On March 16, 2017, President Trump submitted his budget entitled, “America First” with a proposal to cut the 2018 National Institutes of Health (NIH) budget by 18.3%.
Critics subsequently and vehemently predicted that the results of such cuts to biomedical science agencies could cripple cancer research. My recent reading of what this proposed federal budget reduction would entail left me speechless. I knew it was bad, but not this bad. If I tried to summarize what colleagues have said about the magnitude of this potential catastrophe, some facts might be lost in translation. So I’ll just share a few items from my reading.
American Association of Cancer Research:1
“At a time when extraordinary progress is being made against cancer and many other diseases, these draconian cuts would set research back for decades and also threaten the careers of an entire generation of young investigators working in labs and clinics all over the country who are committed to improving public health and saving lives.”
American Society of Clinical Oncology:2
”When we are on the cusp of tremendous advances in cancer care, the United States can’t turn back the clock on research that will benefit millions of Americans with life-threatening diseases and their families.”
The Lancet Oncology:3
“Basic research, the cornerstone of all cancer advances, will slow to a crawl, fewer grants will be funded leading young researchers to leave the country or research altogether, fewer NCI trials will be launched, fewer patients enrolled, and fewer advances in cancer prevention and treatment.”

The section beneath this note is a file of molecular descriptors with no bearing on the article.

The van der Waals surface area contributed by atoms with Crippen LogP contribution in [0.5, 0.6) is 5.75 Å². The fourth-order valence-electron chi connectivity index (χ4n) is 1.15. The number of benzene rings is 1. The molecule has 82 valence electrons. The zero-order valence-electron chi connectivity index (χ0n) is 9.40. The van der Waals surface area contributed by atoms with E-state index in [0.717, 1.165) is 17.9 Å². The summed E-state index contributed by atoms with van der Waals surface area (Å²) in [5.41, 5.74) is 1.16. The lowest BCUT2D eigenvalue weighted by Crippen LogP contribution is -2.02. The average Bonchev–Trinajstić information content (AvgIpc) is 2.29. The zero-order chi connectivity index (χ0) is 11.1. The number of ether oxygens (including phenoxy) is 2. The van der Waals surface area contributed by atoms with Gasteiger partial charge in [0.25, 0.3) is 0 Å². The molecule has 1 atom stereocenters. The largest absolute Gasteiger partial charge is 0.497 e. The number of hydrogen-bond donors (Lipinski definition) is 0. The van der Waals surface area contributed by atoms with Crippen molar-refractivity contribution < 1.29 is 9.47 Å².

“Were the blueprint be embraced by Congress, cancer prevention, screening, diagnostic testing and survivorship research would be severely curtailed.”
The New England Journal of Medicine:4
”It is the first time a president has proposed a cut of this magnitude since the NIH received its first appropriation in 1938.”
”The NIH plays a pivotal role in the US medical innovation sector as the world’s largest funder of biomedical research.”
“Research advances supported in large part by the NIH have led to reductions in mortality due to the leading causes of US deaths, including heart disease, diabetes, stroke, and cancer.”
”Under Trump’s proposal, AHRQ [Agency for Healthcare Research and Quality] would be enveloped into NIH, and it’s $479 million budget would be eliminated. AHRQ-funded research has contributed to a 21% reduction in hospital-acquired conditions since 2010, averting 3 million adverse events and saving 125,000 lives. AHRQ estimates these improvements have generated $28 billion in savings.”
“The NIH is already operating on a slim margin, with funding that has essentially flat-lined since an expansion period under the Clinton administration when the budget doubled over 5 years.”
Missing in this commentary is the acknowledgment of three important stakeholders who will be impacted by this potential massive change: patients, families, and the nurses who care for them. It is time for us to speak up “from the trenches” of cancer care.
Within this proposed future paradigm, patients will die with increasing frequency, lacking new knowledge on how to treat their malignancy, and manage their symptom distress. Families will continue to struggle on their own with the overwhelming demands of caregiving. Nurses will be forced to administer “conventional” interventions in the absence of hope extended to patients that is often generated by new therapies.
It is time to speak up—and loudly—to avoid the impending apocalypse.
American Association for Cancer Research. AACR Strongly Opposes the Draconian Cuts to Medical Research Proposed in President Trump’s FY 2018 Budget. 2017 Mar 16.
American Society of Clinical Oncology. President’s Budget will Devastate U.S. Research Enterprise. 2017 Mar 16.
Furlow BF. Proposed US Government budget cuts would ‘devastate’ cancer research. Lancet Oncol. 2017 Mar 23.
Katz IT, Wright AA. Scientific Drought, Golden Eggs, and Global Leadership—Why Trump’s NIH Funding Cuts Would Be a Disaster. The New England Jourmal of Medicine. 2017 Mar 29.
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